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How are Network Fee Estimates Calculated?

Zero Hash provides an estimated network fee endpoint that can retrieve an approximate fee that a withdrawal would cost based on current blockchain conditions. The estimates are derived in different ways depending on the underlying blockchain. 

Fee estimation functionality is available for both the Production (mainnet) and CERT (testnet) environments, however, please note that for some blockchains the test networks can behave differently than the main network with estimated fees and volatility varying between the two, sometimes significantly. One reason for this difference is that test tokens theoretically do not have a real monetary value, so miners and validators on test networks are not always incentivized to perform economically rational behavior, for example seeking the transactions with the highest tips. 


UTXO Chains (i.e. Bitcoin, Litecoin, Bitcoin Cash)

Network fee estimates for BTC are sourced from transactions on either the main or testnet mempool, depending on which environment is being used. The network fee estimator will check the transactions with the highest fee-per-byte values that will make up the 1MB block size and then return the average fee-per-byte for this block.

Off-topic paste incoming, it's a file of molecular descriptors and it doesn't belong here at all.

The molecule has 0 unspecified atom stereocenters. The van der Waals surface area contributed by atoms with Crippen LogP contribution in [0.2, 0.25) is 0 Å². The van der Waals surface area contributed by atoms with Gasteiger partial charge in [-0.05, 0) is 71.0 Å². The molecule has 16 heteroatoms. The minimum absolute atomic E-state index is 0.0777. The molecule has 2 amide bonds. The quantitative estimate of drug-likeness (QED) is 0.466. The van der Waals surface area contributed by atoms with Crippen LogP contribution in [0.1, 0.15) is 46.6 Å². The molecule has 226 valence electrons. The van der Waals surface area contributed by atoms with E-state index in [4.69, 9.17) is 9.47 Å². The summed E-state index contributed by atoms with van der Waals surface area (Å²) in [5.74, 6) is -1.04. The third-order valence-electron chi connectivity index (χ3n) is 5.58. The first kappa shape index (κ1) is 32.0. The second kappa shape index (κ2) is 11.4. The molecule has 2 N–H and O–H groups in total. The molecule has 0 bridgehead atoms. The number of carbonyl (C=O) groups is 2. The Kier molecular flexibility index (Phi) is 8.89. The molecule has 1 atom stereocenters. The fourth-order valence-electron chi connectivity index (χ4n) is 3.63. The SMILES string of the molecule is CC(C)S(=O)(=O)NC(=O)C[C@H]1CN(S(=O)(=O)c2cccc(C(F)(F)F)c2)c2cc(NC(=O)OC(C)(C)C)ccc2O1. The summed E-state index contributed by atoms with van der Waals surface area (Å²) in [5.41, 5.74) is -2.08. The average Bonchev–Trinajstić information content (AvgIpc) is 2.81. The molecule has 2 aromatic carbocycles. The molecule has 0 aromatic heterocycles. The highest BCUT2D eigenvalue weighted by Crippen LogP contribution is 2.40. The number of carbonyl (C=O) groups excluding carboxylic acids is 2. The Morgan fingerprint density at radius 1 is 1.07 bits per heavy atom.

The estimator optimizes for a fee value that will increase the likelihood of being mined in the next one or two blocks. Fees are dependent on a number of factors including transaction inputs/outputs and network demand, so in cases where there are many transactions with high fee-per-byte values it will increase the estimated fee values returned. 


Ethereum / ERC20 Tokens

Ethereum underwent a merge to Proof of Stake that standardized the block times to 12 seconds, and previously the London hardfork (EIP-1559) in 2021 that allowed block sizes to vary which has resulted in more predictable fees. However, network fees are still subject to variables such as network demand, computation, and storage required for a given transaction. For example, withdrawals to a smart contract address should result in higher fees than a standard non-smart contract address withdrawal assuming similar network activity. 

The network fee estimator determines a value by analyzing a number of recent trailing blocks and applies a percentile to that to optimize between price and inclusion in an upcoming block.


Solana 

Solana is a high transaction-per-second chain that has relatively low fees that are generally consistent. The fee estimator calls Solana's RPC endpoint.


Other Supported Assets

Other supported assets not specifically mentioned follow a similar pattern to Ethereum where a number of recent blocks are analyzed with a percentile applied to optimize between price and inclusion in an upcoming block.


Assets without Estimates

There are a small number of supported assets like EGLD that do not yet return a network fee estimate that are being integrated into the endpoint.